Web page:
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Employees received their severance checks before receiving a formal notice

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As if things couldn’t get more ridiculous at the online mortgage lender, where 900 people were laid off over a Zoom call this past December, the company reportedly issued another wave of layoffs by inadvertently notifying employees via its payroll app, as first reported by TechCrunch.

According to TechCrunch, the company was supposed to announce this round of layoffs on March 8th but later pushed it back to March 9th after news of the original date got out. Better apparently forgot to change the date on its accompanying Workday app, though — unsuspecting employees reportedly saw severance checks appear in the app at 12AM on March 8th.

Better CEO and co-founder Vishal Garg was criticized for firing hundreds of employees over a single Zoom call on December 3rd of last year and allegedly referred to them as “part of the unlucky group that is being laid off” during the meeting. He later issued an apology to employees and then proceeded to take time off to reportedly conduct a “leadership and cultural assessment.” The whole situation led to an exodus of several Better executives, including Patrick Lenihan, the vice president of communications, Melanie Hahn, the head of marketing, Tanya Gillogley, the head of public relations, among many others.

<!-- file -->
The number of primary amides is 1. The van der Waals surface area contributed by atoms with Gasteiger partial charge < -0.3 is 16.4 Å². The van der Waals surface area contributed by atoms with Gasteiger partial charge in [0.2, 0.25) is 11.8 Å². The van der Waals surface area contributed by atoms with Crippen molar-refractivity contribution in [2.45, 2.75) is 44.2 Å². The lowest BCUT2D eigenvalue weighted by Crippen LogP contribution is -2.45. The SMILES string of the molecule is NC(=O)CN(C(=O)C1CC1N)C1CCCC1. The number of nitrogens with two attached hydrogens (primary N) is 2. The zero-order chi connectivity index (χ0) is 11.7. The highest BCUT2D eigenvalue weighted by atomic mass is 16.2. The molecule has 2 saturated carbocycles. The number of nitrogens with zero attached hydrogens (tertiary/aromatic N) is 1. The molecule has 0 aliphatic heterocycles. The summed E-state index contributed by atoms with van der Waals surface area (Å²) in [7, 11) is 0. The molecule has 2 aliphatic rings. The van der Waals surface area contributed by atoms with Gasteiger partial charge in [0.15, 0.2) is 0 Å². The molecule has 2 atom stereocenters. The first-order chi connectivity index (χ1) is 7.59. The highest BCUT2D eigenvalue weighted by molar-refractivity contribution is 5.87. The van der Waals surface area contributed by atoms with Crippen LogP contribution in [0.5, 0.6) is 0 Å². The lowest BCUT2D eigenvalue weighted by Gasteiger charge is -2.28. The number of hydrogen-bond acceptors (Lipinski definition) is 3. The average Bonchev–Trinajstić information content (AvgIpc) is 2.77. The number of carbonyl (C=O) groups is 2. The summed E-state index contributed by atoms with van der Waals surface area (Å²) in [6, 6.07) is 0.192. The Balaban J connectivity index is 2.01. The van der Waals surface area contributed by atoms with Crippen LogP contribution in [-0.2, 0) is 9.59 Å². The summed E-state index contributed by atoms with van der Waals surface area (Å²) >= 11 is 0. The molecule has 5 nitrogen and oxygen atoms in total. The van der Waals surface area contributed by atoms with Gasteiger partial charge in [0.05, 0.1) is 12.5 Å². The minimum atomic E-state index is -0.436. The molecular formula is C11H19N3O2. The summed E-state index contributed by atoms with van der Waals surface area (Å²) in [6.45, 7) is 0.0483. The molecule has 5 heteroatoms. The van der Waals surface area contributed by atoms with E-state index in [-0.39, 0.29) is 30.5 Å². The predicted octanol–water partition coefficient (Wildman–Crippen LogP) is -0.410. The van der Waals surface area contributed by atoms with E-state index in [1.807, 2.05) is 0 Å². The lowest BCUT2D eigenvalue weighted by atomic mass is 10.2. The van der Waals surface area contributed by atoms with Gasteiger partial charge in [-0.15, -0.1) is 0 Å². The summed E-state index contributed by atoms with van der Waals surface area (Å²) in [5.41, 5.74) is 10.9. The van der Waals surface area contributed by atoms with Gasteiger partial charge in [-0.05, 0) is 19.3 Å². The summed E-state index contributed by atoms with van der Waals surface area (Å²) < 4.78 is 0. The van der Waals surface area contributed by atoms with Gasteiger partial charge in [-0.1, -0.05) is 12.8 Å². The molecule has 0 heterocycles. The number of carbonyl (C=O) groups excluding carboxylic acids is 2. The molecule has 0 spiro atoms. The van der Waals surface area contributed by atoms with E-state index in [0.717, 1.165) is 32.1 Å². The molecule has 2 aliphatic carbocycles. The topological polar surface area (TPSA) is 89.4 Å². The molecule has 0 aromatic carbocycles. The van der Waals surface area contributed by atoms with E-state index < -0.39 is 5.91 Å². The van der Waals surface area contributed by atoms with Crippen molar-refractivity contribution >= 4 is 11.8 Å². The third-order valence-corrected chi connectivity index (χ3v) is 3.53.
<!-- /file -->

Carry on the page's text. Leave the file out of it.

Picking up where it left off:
Around 3,000 employees are reportedly being let go

An employee told TechCrunch that after this week’s snafu, Better then deleted the checks from some employees’ Workday accounts, and they said company leaders didn’t even bother to contact employees to apologize about the mistake or acknowledge the layoffs. TechCrunch says an emailed notice was originally supposed to go out on March 9th, which reportedly blames “current market conditions” for a “mass layoff.”

TechCrunch reports around 3,000 workers in the US and India are being let go — almost half of the company’s 8,000-person team — with the majority of affected workers having jobs in sales and operations. Employees’ severance package reportedly consists of 60 to 80 days worth of pay.

Better told The Verge that “a small number” of employees were notified of the layoffs via their severance checks and that it will be holding “one-to-one calls” with affected employees.

Prior to the initial layoffs, Better received a $750 million cash infusion from SPAC backers Aurora Acquisition Corp. and SoftBank.